To get some more perspective on what sex feels like for other people with vulvas, I checked out a few Reddit threads for some creative and poetic descriptions. 
“[P-in-V sex is] amazing. It's a feeling of fullness & pressure. We got it lucky, cause there's even the afterwards feeling of strolling around feeling like you've been f*cked... which is another good feeling, and I'm not talking about the post-orgasm fairyland stuff. You feel empty in a good way. Whoa, I just found out that it's very hard to describe the feeling of being screwed.”
“[The first time I received oral sex] I was 19. I had masturbated a lot before. But it was NOTHING like, or compared to, a warm, wet, soft tongue on my vulva. I crave oral almost more than any other sexual act. I just can't say enough how f*cking awesome oral is.”
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“What sex felt like, not just when I climaxed but during the entire thing, was as if I was floating. My head was light and every caress was electrifying. I had that chill running up my spine when one gets goosebumps. I felt as if cool air was flowing through my entire body. It was amazing. And the cuddles and pillow talk afterwards made it damn near perfect. Just thinking about it now is getting me riled up.”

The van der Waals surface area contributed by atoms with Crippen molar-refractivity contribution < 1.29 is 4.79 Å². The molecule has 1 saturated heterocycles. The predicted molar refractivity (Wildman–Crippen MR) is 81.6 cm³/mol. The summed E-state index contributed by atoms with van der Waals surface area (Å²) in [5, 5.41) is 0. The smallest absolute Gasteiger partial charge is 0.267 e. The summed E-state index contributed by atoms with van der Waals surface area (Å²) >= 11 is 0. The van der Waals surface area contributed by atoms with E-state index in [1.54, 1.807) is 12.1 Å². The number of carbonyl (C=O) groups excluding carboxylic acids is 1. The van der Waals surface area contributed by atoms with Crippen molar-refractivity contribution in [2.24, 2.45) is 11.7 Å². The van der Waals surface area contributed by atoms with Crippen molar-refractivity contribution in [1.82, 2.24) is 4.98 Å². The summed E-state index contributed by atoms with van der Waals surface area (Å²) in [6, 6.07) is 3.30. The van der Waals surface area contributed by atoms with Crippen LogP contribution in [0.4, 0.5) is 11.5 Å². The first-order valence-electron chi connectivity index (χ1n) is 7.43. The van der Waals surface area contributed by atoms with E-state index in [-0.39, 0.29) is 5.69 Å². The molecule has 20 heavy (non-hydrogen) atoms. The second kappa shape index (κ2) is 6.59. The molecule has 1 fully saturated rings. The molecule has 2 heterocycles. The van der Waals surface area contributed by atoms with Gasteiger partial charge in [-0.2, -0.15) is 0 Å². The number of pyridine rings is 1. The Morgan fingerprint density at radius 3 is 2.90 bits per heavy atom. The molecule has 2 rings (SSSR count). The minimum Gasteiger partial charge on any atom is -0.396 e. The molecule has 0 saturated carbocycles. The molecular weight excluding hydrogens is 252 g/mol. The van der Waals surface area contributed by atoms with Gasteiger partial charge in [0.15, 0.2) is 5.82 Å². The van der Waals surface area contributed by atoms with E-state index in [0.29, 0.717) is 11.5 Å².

“Hmm, well, it really depends what kind of sex you're having, but really it feels all sorts of the following: warm, tingling, sharp, shivery, hot, waves of temperature, slowly building from toes to head orgasm or slap you in the face surprise orgasm, soft, wet, hard, sweaty, full, twisting, grinding, sensual…”
All in all, what sex feels like is really individual. It depends on you, your partner, the type of sex, and the situation. “First and foremost, when having sex for the first time, make sure that you are with someone you trust, that you’re actually ready to have sex, and that you’re not feeling pressured at all to just ‘check it off the list,’’ Dr. Morse said. “Remember to go slow, pay attention to how you’re feeling, and to stay present.”